WASHINGTON (Reuters) - The United States will announce on Wednesday plans to spend $110 million a year over the next three to five years to help African nations develop peacekeeping forces that can be rapidly deployed to head off militant threats and other crises, an Obama administration official told Reuters.
President Barack Obama is expected to unveil the program during the third day of a summit of African heads of state in Washington, along with another U.S. plan to spend an initial $65 million to bolster security institutions in Ghana, Kenya, Mali, Niger, Nigeria and Tunisia, the official said.
The United States would partner with Senegal, Ghana, Ethiopia, Rwanda, Tanzania, Uganda to develop rapid response forces. Those forces would be ready to deploy as part of United Nations’ or African Union missions, the official said.
“We’ve seen over time increasingly capable African peacekeepers who are deploying to address crises across the continent,” the official told Reuters, speaking on condition of anonymity.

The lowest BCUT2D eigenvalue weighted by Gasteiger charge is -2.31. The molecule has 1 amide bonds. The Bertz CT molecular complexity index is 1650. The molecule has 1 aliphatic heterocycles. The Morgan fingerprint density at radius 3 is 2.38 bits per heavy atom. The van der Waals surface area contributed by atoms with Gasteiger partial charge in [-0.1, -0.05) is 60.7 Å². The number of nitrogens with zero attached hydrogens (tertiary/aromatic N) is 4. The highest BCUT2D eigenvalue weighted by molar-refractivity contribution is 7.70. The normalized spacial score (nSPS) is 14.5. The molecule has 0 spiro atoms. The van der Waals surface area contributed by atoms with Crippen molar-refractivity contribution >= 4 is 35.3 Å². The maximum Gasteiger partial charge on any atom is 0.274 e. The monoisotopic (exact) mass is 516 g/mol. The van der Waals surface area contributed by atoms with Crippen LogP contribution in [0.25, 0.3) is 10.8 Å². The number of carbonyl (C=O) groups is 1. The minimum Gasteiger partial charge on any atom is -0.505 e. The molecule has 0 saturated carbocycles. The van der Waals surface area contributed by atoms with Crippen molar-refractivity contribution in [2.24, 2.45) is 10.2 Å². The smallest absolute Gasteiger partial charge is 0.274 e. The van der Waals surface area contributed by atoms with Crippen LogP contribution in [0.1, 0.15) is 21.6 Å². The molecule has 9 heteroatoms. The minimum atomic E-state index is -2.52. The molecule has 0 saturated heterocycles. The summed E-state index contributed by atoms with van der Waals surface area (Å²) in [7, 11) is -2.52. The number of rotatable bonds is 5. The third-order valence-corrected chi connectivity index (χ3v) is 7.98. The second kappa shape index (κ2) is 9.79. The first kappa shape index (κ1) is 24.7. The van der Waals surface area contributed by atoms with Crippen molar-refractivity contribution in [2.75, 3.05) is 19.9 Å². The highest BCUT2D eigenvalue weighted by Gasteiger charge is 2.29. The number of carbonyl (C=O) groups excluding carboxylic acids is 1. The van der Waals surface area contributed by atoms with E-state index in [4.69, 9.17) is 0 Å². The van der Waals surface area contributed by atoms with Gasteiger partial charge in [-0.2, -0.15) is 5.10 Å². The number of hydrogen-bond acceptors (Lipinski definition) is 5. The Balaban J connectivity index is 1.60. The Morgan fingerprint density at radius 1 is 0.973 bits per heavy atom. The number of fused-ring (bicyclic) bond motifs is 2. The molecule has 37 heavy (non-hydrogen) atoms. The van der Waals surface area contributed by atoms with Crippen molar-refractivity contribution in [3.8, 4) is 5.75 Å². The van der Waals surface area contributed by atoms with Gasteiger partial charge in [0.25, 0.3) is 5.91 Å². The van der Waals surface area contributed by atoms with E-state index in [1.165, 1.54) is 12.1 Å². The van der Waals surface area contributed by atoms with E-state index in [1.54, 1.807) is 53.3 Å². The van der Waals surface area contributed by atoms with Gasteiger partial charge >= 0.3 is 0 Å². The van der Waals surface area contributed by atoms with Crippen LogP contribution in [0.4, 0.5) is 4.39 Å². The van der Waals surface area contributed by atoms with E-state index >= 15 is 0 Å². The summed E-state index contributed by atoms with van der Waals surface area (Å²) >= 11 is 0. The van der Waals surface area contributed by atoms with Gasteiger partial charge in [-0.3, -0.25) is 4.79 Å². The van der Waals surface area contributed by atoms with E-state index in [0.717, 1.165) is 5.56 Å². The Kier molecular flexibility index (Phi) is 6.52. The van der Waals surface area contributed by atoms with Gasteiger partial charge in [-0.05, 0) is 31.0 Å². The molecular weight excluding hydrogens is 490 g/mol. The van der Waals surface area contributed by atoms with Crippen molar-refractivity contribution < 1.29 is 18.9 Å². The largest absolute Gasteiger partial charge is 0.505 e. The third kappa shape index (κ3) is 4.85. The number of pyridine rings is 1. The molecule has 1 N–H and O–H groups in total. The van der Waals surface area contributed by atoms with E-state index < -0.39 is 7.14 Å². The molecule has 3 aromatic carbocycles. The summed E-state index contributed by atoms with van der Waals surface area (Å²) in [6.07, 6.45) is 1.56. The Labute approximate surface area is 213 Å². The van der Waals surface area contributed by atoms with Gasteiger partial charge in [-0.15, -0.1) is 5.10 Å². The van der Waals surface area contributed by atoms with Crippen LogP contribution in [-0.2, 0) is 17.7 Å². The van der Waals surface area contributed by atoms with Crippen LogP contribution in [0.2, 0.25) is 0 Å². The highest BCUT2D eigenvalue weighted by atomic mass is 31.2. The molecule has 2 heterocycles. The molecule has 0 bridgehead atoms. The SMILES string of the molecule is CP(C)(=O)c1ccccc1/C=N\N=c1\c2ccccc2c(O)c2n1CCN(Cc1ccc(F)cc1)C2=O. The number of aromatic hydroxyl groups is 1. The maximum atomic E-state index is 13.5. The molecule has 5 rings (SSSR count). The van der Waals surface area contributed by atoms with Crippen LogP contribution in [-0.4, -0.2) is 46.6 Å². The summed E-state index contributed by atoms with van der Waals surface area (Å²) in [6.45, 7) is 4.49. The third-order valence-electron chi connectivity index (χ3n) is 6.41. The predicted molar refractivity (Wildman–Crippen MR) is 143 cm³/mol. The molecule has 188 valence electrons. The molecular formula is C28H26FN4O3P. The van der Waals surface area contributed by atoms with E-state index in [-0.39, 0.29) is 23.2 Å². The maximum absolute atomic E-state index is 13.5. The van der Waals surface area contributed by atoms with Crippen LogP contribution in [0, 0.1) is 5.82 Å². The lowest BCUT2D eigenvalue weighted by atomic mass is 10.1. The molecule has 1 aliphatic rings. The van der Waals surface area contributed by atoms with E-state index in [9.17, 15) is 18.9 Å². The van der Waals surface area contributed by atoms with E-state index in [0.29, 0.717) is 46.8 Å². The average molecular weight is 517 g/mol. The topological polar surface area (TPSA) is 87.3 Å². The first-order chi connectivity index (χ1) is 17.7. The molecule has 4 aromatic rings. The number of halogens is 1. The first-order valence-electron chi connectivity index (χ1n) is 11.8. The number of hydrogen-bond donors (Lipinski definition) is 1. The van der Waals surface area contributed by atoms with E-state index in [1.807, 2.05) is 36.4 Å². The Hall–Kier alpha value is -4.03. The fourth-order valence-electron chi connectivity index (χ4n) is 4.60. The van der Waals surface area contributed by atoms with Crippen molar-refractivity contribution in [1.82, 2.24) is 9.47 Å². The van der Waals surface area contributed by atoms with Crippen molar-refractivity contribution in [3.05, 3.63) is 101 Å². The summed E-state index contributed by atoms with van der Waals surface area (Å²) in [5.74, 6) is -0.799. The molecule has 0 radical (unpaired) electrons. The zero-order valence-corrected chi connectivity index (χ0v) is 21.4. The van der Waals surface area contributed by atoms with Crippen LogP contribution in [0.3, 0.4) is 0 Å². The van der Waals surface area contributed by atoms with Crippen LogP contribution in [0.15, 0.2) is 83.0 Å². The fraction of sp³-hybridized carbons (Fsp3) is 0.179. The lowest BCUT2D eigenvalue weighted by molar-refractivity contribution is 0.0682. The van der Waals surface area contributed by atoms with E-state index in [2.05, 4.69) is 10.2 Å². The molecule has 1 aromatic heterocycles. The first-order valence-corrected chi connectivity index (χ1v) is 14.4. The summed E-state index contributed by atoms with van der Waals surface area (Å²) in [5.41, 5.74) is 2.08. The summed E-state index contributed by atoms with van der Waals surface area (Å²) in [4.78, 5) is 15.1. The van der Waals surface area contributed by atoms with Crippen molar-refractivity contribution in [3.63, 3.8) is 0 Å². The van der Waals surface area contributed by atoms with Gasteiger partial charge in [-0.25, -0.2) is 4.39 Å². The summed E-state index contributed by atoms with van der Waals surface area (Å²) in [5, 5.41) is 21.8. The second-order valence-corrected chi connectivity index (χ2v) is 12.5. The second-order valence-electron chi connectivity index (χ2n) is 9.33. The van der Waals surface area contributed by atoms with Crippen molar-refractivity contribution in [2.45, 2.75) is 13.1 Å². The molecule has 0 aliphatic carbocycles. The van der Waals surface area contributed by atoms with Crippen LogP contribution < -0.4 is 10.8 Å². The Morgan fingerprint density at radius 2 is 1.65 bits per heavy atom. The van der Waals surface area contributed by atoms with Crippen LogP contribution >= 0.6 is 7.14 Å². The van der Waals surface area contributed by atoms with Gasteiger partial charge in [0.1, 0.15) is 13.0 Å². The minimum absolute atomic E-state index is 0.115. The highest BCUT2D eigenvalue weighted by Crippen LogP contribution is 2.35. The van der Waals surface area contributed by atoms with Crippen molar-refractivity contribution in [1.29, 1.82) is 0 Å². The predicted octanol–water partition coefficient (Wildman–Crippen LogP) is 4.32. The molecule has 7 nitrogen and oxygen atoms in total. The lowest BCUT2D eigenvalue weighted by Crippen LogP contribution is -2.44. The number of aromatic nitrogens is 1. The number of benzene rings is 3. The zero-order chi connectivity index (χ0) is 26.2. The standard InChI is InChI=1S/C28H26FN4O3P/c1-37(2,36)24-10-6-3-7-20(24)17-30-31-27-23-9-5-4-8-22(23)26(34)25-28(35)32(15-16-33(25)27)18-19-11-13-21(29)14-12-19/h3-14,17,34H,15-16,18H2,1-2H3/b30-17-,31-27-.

“But there continues to be a gap in systematically supporting these peacekeepers to help them deploy more quickly and to help them better sustain themselves once deployed.”
From Somalia to the Sahel, the United States has been increasingly backing African-led military efforts to counter Islamist militants, while avoiding direct involvement in those conflicts.
It says it has trained more than a quarter-million African troops and police for service in U.N. and African Union peacekeeping operations. Recently, it sent a specialist team to help Nigeria search for the more than 200 schoolgirls kidnapped by Islamist group Boko Haram.
The new funds would start bolstering U.S. military efforts in Africa during the next fiscal year, which starts in October. Unlike previous funds, these would be geared directly to ensuring a rapid response to emerging crises by building capacity in African nations.
“We’ll have increased training, particularly to train the trainer and to train specialized enabler units,” the official said.
Another program Obama unveiled, dubbed the Security Governance Initiative, would aim to strengthen institutions in African nations to address a range of issues, which could include border security, the official said.
U.S. officials were hopeful that an intelligence-sharing initiative might also emerge from the discussions at the summit, but details were still unclear.
Reporting by Phil Stewart; Editing by Sandra Maler